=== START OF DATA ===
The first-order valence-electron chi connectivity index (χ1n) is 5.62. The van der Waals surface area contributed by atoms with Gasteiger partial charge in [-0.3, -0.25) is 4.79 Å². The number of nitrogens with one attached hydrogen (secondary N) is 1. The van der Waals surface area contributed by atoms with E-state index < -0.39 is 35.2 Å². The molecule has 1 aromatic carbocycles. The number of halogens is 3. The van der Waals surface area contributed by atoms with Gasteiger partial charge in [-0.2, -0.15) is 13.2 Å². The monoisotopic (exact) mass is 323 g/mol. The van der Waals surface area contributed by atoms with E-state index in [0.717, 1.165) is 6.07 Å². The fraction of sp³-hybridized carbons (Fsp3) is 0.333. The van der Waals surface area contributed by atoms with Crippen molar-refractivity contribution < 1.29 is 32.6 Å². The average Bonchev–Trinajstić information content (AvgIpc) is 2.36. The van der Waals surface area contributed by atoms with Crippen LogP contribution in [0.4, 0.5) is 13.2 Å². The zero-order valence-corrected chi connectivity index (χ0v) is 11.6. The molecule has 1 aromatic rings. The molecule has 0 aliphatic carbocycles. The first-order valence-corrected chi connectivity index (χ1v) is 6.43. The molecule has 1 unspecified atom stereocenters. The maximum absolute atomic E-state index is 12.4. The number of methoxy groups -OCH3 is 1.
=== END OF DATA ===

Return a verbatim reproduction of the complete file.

The first-order valence-electron chi connectivity index (χ1n) is 5.62. The van der Waals surface area contributed by atoms with Gasteiger partial charge in [-0.3, -0.25) is 4.79 Å². The number of nitrogens with one attached hydrogen (secondary N) is 1. The van der Waals surface area contributed by atoms with E-state index < -0.39 is 35.2 Å². The molecule has 1 aromatic carbocycles. The number of halogens is 3. The van der Waals surface area contributed by atoms with Gasteiger partial charge in [-0.2, -0.15) is 13.2 Å². The monoisotopic (exact) mass is 323 g/mol. The van der Waals surface area contributed by atoms with E-state index in [0.717, 1.165) is 6.07 Å². The fraction of sp³-hybridized carbons (Fsp3) is 0.333. The van der Waals surface area contributed by atoms with Crippen molar-refractivity contribution < 1.29 is 32.6 Å². The average Bonchev–Trinajstić information content (AvgIpc) is 2.36. The van der Waals surface area contributed by atoms with Crippen LogP contribution in [0.4, 0.5) is 13.2 Å². The zero-order valence-corrected chi connectivity index (χ0v) is 11.6. The molecule has 1 aromatic rings. The molecule has 0 aliphatic carbocycles. The first-order valence-corrected chi connectivity index (χ1v) is 6.43. The molecule has 1 unspecified atom stereocenters. The maximum absolute atomic E-state index is 12.4. The number of methoxy groups -OCH3 is 1.